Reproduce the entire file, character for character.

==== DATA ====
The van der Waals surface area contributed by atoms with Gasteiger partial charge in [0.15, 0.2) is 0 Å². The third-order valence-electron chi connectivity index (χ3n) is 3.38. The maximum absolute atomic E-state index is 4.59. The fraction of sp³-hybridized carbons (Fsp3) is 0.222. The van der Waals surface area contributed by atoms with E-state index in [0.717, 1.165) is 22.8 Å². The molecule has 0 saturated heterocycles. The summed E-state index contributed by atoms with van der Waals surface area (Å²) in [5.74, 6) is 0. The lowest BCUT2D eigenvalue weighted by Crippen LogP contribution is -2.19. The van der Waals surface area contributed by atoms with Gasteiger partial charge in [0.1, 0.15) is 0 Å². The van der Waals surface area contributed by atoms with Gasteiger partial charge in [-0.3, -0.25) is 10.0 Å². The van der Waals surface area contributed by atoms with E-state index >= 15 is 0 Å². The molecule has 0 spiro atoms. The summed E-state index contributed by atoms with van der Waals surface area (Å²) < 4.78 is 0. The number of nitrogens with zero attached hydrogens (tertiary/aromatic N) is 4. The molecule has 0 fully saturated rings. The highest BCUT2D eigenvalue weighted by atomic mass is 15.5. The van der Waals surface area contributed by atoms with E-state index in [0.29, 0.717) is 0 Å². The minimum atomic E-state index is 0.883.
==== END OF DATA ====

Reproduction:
The van der Waals surface area contributed by atoms with Gasteiger partial charge in [0.15, 0.2) is 0 Å². The third-order valence-electron chi connectivity index (χ3n) is 3.38. The maximum absolute atomic E-state index is 4.59. The fraction of sp³-hybridized carbons (Fsp3) is 0.222. The van der Waals surface area contributed by atoms with E-state index in [0.717, 1.165) is 22.8 Å². The molecule has 0 saturated heterocycles. The summed E-state index contributed by atoms with van der Waals surface area (Å²) in [5.74, 6) is 0. The lowest BCUT2D eigenvalue weighted by Crippen LogP contribution is -2.19. The van der Waals surface area contributed by atoms with Gasteiger partial charge in [0.1, 0.15) is 0 Å². The van der Waals surface area contributed by atoms with Gasteiger partial charge in [-0.3, -0.25) is 10.0 Å². The van der Waals surface area contributed by atoms with E-state index >= 15 is 0 Å². The molecule has 0 spiro atoms. The summed E-state index contributed by atoms with van der Waals surface area (Å²) < 4.78 is 0. The number of nitrogens with zero attached hydrogens (tertiary/aromatic N) is 4. The molecule has 0 fully saturated rings. The highest BCUT2D eigenvalue weighted by atomic mass is 15.5. The van der Waals surface area contributed by atoms with E-state index in [0.29, 0.717) is 0 Å². The minimum atomic E-state index is 0.883.